First Coast Connect: 50 Years Since Jacksonville Voters Approved Consolidation
In the 1960’s Duval County was facing a crisis.
A Grand Jury investigation into corruption led to nearly a dozen indictments of local officials, and several others were forced to resign. The school system was discredited. The population was falling, property taxes were skyrocketing and Jacksonville city government was facing a financial crisis.
A commission created to find a solution came up with consolidation, combining the county and city governments.
On Aug. 8,1967, Duval County voters approved the plan by a nearly 2-to-1 margin.
In the 50 years since, many discussions have focused on whether consolidation was the right call and whether changes are needed to Jacksonville’s governmental makeup to prepare for the future.
Appearing Tuesday on “First Coast Connect,” former Mayor Alvin Brown’s chief of staff and co-author of “America, The Owner’s Manual: How to Take on City Hall and Win,” Chris Hand, said it’s clear Jacksonville wouldn’t be where it is without that vote.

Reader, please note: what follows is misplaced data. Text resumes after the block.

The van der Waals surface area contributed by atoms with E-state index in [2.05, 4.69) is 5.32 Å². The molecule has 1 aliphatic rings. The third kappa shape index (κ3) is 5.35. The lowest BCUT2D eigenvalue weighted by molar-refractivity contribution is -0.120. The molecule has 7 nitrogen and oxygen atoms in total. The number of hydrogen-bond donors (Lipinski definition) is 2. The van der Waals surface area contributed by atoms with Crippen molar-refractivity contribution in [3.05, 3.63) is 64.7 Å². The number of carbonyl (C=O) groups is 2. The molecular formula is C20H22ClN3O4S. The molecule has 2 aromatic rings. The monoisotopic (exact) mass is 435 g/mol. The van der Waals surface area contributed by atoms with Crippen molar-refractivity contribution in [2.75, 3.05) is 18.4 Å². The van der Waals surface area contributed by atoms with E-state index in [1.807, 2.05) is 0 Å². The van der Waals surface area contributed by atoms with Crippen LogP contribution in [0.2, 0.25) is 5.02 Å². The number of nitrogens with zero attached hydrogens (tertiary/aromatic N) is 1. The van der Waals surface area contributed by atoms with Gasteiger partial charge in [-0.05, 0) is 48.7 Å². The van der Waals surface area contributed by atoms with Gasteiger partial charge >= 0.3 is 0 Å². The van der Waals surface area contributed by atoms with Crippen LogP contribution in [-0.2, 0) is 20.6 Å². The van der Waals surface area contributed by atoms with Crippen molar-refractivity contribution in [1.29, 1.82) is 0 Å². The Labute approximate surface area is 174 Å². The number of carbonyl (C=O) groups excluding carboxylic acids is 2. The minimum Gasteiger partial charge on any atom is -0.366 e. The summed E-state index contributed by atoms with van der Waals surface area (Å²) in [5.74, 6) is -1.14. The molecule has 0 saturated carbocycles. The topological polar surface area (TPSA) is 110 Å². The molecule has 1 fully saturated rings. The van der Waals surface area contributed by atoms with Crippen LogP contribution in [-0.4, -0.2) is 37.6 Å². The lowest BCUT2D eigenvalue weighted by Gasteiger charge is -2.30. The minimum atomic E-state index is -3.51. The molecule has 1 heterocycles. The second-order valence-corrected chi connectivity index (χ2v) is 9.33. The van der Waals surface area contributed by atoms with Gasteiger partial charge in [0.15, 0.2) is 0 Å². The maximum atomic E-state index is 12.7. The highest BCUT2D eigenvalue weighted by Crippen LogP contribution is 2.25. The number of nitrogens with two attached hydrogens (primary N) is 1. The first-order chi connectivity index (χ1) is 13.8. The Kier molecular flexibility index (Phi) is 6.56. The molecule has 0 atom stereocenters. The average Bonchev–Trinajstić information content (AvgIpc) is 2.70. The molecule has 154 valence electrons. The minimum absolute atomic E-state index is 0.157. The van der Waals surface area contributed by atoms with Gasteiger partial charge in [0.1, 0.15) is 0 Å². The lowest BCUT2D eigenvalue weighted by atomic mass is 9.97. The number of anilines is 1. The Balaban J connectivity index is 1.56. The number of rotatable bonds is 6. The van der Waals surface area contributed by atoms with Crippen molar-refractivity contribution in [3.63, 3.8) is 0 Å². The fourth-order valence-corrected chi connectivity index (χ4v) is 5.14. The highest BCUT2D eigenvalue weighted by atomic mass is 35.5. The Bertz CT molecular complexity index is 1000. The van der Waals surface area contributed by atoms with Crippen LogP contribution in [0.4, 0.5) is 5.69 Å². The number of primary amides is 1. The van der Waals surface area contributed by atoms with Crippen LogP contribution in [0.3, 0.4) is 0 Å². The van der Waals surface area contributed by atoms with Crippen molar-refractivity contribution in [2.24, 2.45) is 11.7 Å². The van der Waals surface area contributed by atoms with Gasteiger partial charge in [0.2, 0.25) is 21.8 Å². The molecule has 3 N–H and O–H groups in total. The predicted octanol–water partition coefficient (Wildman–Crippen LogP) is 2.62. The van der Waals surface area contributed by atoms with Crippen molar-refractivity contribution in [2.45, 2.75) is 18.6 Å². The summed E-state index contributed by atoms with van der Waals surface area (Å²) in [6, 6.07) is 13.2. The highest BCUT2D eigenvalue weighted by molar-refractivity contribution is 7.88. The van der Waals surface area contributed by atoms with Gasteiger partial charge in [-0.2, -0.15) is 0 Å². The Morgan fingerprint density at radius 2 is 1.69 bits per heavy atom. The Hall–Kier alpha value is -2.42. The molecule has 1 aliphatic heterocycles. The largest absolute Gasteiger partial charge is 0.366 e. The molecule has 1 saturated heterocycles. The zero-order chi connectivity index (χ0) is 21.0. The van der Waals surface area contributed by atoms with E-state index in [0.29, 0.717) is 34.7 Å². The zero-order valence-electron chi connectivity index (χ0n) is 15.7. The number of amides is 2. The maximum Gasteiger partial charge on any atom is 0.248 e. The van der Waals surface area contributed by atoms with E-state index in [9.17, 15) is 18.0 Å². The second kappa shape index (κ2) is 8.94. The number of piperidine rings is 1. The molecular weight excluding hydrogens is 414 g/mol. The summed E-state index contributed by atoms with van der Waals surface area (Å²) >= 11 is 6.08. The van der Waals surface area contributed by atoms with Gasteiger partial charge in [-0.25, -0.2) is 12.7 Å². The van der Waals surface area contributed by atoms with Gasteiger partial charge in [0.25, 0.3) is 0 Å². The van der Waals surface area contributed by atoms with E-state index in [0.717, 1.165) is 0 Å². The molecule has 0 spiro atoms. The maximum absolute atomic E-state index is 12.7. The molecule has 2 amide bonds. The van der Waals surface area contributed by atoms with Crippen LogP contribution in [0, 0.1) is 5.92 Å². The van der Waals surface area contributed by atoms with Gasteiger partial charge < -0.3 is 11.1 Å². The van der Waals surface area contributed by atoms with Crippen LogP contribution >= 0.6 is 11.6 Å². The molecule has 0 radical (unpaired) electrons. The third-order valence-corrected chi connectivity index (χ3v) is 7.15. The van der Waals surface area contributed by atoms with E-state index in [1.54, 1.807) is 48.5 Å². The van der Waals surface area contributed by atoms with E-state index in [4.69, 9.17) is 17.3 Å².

“It has provided accountability and efficiency that have given Jacksonville the platform to make some of its greatest achievements over the last 50 years,” he said. “The late Mayor Ed Austin once said there is no chance Jacksonville could have ever gotten the Jaguars without consolidated government.”
Hand adds that promises were made during the runup to consolidation that were not kept, and the 50th anniversary should be seen as an opportunity to keep those promises. He said consolidation was sold to predominantly poor and African-American communities around the urban core as a trade between losing some political power but gaining economic development opportunities, infrastructure improvements and improved schools.
Hand said the political power was lost but the improvements have lagged behind.
The 50th anniversary of consolidation’s implementation is Oct. 1, 2018.